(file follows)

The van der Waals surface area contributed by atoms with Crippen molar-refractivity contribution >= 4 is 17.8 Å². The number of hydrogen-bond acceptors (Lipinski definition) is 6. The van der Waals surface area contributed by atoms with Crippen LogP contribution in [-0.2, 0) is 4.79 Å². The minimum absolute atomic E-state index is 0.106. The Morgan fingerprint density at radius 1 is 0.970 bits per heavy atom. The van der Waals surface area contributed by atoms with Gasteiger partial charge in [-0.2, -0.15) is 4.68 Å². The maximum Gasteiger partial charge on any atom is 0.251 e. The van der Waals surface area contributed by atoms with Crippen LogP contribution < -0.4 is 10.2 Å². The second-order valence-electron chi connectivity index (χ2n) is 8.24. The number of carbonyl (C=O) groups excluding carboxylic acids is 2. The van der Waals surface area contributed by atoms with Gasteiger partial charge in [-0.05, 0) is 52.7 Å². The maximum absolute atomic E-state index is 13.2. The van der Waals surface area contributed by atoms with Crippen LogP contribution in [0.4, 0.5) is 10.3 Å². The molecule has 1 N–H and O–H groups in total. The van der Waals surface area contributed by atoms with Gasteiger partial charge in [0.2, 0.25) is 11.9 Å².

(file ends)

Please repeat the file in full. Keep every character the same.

The van der Waals surface area contributed by atoms with Crippen molar-refractivity contribution >= 4 is 17.8 Å². The number of hydrogen-bond acceptors (Lipinski definition) is 6. The van der Waals surface area contributed by atoms with Crippen LogP contribution in [-0.2, 0) is 4.79 Å². The minimum absolute atomic E-state index is 0.106. The Morgan fingerprint density at radius 1 is 0.970 bits per heavy atom. The van der Waals surface area contributed by atoms with Gasteiger partial charge in [-0.2, -0.15) is 4.68 Å². The maximum Gasteiger partial charge on any atom is 0.251 e. The van der Waals surface area contributed by atoms with Crippen LogP contribution < -0.4 is 10.2 Å². The second-order valence-electron chi connectivity index (χ2n) is 8.24. The number of carbonyl (C=O) groups excluding carboxylic acids is 2. The van der Waals surface area contributed by atoms with Gasteiger partial charge in [-0.05, 0) is 52.7 Å². The maximum absolute atomic E-state index is 13.2. The van der Waals surface area contributed by atoms with Crippen LogP contribution in [0.4, 0.5) is 10.3 Å². The molecule has 1 N–H and O–H groups in total. The van der Waals surface area contributed by atoms with Gasteiger partial charge in [0.2, 0.25) is 11.9 Å².